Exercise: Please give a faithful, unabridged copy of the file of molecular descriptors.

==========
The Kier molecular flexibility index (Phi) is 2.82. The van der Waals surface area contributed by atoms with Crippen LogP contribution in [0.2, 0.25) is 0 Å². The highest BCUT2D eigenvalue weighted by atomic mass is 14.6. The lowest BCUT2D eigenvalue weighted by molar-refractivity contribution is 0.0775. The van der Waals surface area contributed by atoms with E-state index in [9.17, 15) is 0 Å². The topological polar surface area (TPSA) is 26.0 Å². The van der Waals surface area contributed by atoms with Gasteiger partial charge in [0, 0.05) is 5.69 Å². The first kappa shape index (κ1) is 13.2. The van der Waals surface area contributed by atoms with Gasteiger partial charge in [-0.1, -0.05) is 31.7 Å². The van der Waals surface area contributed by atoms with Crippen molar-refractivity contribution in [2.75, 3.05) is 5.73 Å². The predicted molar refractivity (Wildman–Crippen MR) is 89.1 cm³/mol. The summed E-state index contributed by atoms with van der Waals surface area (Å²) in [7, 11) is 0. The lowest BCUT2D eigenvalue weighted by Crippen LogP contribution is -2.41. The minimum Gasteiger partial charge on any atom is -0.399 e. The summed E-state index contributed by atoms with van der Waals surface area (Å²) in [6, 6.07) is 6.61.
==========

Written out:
The Kier molecular flexibility index (Phi) is 2.82. The van der Waals surface area contributed by atoms with Crippen LogP contribution in [0.2, 0.25) is 0 Å². The highest BCUT2D eigenvalue weighted by atomic mass is 14.6. The lowest BCUT2D eigenvalue weighted by molar-refractivity contribution is 0.0775. The van der Waals surface area contributed by atoms with E-state index in [9.17, 15) is 0 Å². The topological polar surface area (TPSA) is 26.0 Å². The van der Waals surface area contributed by atoms with Gasteiger partial charge in [0, 0.05) is 5.69 Å². The first kappa shape index (κ1) is 13.2. The van der Waals surface area contributed by atoms with Gasteiger partial charge in [-0.1, -0.05) is 31.7 Å². The van der Waals surface area contributed by atoms with Crippen molar-refractivity contribution in [2.75, 3.05) is 5.73 Å². The predicted molar refractivity (Wildman–Crippen MR) is 89.1 cm³/mol. The summed E-state index contributed by atoms with van der Waals surface area (Å²) in [7, 11) is 0. The lowest BCUT2D eigenvalue weighted by Crippen LogP contribution is -2.41. The minimum Gasteiger partial charge on any atom is -0.399 e. The summed E-state index contributed by atoms with van der Waals surface area (Å²) in [6, 6.07) is 6.61.